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Hard Rock casino proposed near Mettler reaches new milestone

Draft environmental statement a significant step forward for $600 million project

Casino rendering

A rendering of the casino proposed by the Tejon Indian Tribe and its development partner, Hard Rock International.

The U.S. Bureau of Indian Affairs has finished a draft environmental impact statement for the Hard Rock Hotel and Casino proposed for a 306-acre plot of land just west of Mettler.

The completion represents a significant step forward for the $600 million project, which is expected to radically transform the agricultural area about a half-hour south of Bakersfield, bringing with it 2,000 permanent jobs, as well as function as a homeland for the Tejon Indian Tribe, which is behind the project.

The draft environmental impact statement, known as an EIS, is used to measure the potential impacts the project could have on the surrounding area. Everything from air quality to aesthetics are considered when drafting an EIS. Findings of significant environmental impacts could hinder the project moving forward.

But in the draft EIS, the bureau determined the hotel and casino wouldn't cause any significant impacts as long as mitigation efforts by casino operators were made. The bureau found the casino wouldn't significantly impact water resources, another key area of concern.

The public will have the opportunity to submit public comments on the draft EIS until July 27. The bureau plans to hold a virtual public hearing on July 8 to listen to statements virtually. Details on how to attend the Zoom meeting will be released closer to the meeting date, the bureau said on the project’s website.

The EIS involves thousands of pages of documents describing the myriad of ways the casino and hotel could change the surrounding area. Representatives for the Tejon Tribe and Hard Rock couldn't be reached for comment Wednesday.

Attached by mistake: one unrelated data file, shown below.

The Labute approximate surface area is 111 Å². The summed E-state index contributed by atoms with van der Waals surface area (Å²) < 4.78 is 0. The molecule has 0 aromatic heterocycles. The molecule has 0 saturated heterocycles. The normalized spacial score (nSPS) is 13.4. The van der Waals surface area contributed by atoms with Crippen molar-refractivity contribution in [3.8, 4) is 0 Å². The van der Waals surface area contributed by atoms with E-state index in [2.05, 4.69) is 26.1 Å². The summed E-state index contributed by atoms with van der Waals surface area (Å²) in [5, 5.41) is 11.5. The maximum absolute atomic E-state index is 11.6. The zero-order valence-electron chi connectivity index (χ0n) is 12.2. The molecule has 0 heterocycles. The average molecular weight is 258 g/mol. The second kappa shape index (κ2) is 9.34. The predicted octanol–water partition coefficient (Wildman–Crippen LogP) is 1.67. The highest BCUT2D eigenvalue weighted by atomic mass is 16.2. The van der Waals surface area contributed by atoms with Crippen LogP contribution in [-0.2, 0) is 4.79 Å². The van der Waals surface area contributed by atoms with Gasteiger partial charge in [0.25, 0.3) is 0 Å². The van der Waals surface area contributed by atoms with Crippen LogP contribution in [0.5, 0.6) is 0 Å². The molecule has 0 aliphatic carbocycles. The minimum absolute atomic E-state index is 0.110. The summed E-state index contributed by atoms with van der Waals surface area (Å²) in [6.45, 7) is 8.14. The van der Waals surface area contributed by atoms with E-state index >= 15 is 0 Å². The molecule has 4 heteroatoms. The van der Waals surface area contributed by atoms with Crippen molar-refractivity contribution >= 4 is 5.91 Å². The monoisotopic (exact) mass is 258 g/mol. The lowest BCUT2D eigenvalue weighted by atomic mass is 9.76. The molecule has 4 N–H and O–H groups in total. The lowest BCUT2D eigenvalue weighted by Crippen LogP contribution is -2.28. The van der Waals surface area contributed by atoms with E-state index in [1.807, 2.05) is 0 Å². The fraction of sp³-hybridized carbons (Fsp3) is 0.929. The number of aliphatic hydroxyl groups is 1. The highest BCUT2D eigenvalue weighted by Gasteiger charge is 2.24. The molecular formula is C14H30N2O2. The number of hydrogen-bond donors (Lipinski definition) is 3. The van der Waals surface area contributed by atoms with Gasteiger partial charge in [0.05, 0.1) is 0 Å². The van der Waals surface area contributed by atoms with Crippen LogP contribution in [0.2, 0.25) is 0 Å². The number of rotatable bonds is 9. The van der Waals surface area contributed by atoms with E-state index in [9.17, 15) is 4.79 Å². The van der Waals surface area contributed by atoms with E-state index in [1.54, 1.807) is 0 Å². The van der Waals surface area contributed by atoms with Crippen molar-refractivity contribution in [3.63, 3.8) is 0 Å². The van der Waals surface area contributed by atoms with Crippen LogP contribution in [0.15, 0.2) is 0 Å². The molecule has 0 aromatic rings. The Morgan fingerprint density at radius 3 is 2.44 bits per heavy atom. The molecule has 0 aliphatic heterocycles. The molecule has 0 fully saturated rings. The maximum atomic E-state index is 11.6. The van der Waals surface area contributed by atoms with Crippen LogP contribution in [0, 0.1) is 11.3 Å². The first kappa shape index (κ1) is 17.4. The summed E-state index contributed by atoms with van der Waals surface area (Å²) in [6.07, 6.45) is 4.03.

The project has received local support. The Kern County Board of Supervisors have inked an intergovernmental agreement to provide public safety services to the casino over a period of 20 years for a fee of $218 million.

"The benefits are exceptional for law enforcement and fire services as well as the county General Fund,” Planning and Natural Resources Director Lorelei Oviatt said in an email to The Californian. “The thousands of jobs in both construction and operations are needed now more than ever. We appreciate the cooperation the Tejon Tribe, and their partners the Seminole Tribe, owners of the Hard Rock, have shown with understanding the county and community needs and we look forward to them getting their approvals and starting construction.”

The environmental review has been a work in progress since 2015 as the Bureau of Indian Affairs has studied the impacts of the proposal. But with the draft EIS complete, the end may finally be drawing in sight.

After public comments are heard on the draft EIS, the bureau will complete the final EIS, which will be sent to the Secretary of the Interior for a determination on the project’s approval. California’s governor must also concur with the secretary’s determination in order for gaming to occur on the site. A timeline of when the casino could open hasn't been established.

The sprawling casino complex is expected to include a 400-room hotel, RV park, 13 restaurants, live entertainment venue, spa and fitness facility, conference center, healthcare facility and housing.

Several alternative plans, including non-gaming use of the land and moving the project to a 118-acre site near Maricopa, were also analyzed by the bureau for consideration.

You can reach Sam Morgen at 661-395-7415. You may also follow him on Twitter @smorgenTBC.

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